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# M12-32

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Math Expert
Joined: 02 Sep 2009
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15 Sep 2014, 23:48
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Difficulty:

95% (hard)

Question Stats:

34% (01:10) correct 66% (01:16) wrong based on 144 sessions

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If $$x^3*y^4 = 2000$$, what is $$y$$?

(1) $$x$$ is an integer.

(2) $$y$$ is an integer.

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15 Sep 2014, 23:48
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Official Solution:

Each statement alone is insufficient. When considering them together we have: $$x^3*y^4 = 5^3*2^4=2000$$, but since $$y$$ is in even power, it can be 2 as well as -2. Not sufficient.

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04 Aug 2016, 04:12
I think this is a high-quality question and I agree with explanation.
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15 Aug 2016, 04:12
I think this is a high-quality question and I agree with explanation. good question
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30 Aug 2016, 06:21
great question, so tricky
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09 Sep 2016, 05:26
Bunuel wrote:
Official Solution:

Each statement alone is insufficient. When considering them together we have: $$x^3*y^4 = 5^3*2^4=2000$$, but since $$y$$ is in even power, it can be 2 as well as -2. Not sufficient.

Thanks for the explanation, Banuel. Do you happen to know the source of the question?
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09 Sep 2016, 06:30
Bunuel wrote:
Official Solution:

Each statement alone is insufficient. When considering them together we have: $$x^3*y^4 = 5^3*2^4=2000$$, but since $$y$$ is in even power, it can be 2 as well as -2. Not sufficient.

Hi Bunuel! could you please expand your explanation? I don't understand why A and B are not sufficient alone.
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09 Sep 2016, 06:53
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No matter what x is, y could be positive or negative. Unless we get more information on y's sign, we can't know the answer. y being an integer doesn't tell us its sign.
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06 Oct 2016, 12:40
Can anyone show the insufficiency for Statement A and B individually?
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06 Oct 2016, 23:42
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Keats wrote:
Can anyone show the insufficiency for Statement A and B individually?

For (1) if x = 1, then $$y=\sqrt[4]{2000}$$ or $$y=-\sqrt[4]{2000}$$.

For (2) consider y=1 or y=-1.
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08 Nov 2016, 03:39
Hello,

In statement no. 2 ,
y^4= 2000/ x^3

Here x should be 5,

So, y^4=2^4

y should be 2 as per GMAT rules as root value is always taken as positive.

What is wrong with my analysis.
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08 Nov 2016, 03:50
Sumanth8492 wrote:
Hello,

In statement no. 2 ,
y^4= 2000/ x^3

Here x should be 5,

So, y^4=2^4

y should be 2 as per GMAT rules as root value is always taken as positive.

What is wrong with my analysis.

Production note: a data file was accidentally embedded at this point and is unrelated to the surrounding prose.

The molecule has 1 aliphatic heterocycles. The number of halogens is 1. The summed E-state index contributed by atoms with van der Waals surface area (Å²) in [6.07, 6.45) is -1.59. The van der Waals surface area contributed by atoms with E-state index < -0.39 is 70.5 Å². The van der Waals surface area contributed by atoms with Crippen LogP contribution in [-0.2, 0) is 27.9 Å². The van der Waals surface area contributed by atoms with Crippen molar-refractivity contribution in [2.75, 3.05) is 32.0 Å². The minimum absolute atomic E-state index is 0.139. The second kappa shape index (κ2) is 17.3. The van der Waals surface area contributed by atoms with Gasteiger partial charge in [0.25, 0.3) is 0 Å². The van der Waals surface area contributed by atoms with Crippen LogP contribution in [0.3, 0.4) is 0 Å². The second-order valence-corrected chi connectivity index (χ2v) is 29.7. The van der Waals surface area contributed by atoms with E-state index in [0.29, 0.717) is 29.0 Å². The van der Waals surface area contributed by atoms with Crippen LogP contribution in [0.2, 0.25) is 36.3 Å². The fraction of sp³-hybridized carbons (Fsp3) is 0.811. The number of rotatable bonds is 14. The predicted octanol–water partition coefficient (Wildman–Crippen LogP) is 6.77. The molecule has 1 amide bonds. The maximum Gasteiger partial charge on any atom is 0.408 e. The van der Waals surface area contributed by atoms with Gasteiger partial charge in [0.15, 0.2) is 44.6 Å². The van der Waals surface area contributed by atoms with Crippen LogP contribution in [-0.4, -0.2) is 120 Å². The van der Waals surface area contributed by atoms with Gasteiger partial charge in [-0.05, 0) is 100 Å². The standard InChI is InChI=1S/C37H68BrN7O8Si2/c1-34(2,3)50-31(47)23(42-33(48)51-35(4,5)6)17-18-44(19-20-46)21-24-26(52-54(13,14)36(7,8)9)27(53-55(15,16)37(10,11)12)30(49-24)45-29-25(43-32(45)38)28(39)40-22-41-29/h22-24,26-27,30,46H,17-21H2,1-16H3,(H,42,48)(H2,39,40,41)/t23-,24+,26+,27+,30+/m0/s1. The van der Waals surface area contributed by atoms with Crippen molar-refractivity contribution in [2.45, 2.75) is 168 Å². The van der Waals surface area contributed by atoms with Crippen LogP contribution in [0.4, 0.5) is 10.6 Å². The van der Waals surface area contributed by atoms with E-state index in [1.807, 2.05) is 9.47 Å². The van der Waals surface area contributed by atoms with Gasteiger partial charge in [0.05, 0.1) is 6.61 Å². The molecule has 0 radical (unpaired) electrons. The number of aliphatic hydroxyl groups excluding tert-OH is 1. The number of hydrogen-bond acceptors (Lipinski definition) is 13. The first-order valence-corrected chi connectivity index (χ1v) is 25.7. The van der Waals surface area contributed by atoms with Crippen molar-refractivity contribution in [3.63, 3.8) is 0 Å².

y^4 = 16
This means y=2 or -2 only!
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08 Nov 2016, 05:40
Sumanth8492 wrote:
Hello,

In statement no. 2 ,
y^4= 2000/ x^3

Here x should be 5,

So, y^4=2^4

y should be 2 as per GMAT rules as root value is always taken as positive.

What is wrong with my analysis.

When the GMAT provides the square root sign for an even root, such as $$\sqrt{x}$$ or $$\sqrt[4]{x}$$, then the only accepted answer is the positive root.

That is, $$\sqrt{16}=4$$, NOT +4 or -4. Even roots have only a positive value on the GMAT.

Odd roots have the same sign as the base of the root. For example, $$\sqrt[3]{125} =5$$ and $$\sqrt[3]{-64} =-4$$.

In contrast, the equation $$x^2=16$$ has TWO solutions, +4 and -4.
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03 Jan 2017, 10:03
How do you determine that x is 5 and y is 2? Trial and error?
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04 Jan 2017, 00:19
Cez005 wrote:
How do you determine that x is 5 and y is 2? Trial and error?

Since both x and y ate integers then from x^3*y^4 = 5^3*2^4=2000 we can get that x is 5 and y is 2 or -2 (because of even power).
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05 Jan 2017, 09:37
Great Question!!
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07 May 2017, 09:34
Great question
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11 Jun 2017, 01:15
Bunuel

Does it matter if x & y are integers or not in this type of question (not this question in particular, but this type of question).
Let's assume the question states that x & y are both positive, does it make a difference if the question does not specify that x & y are integers? Thanks!
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12 Jun 2017, 03:29
kerin wrote:
Bunuel

Does it matter if x & y are integers or not in this type of question (not this question in particular, but this type of question).
Let's assume the question states that x & y are both positive, does it make a difference if the question does not specify that x & y are integers? Thanks!

Generally it makes a HUGE difference whether a variable is an integer or not. Answers to many GMAT questions would change if alter this important detail.
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14 Jun 2017, 20:02
Superb question!
Easy to forget that 2 and -2 both have to be considered.
Re: M12-32 &nbs [#permalink] 14 Jun 2017, 20:02

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# M12-32

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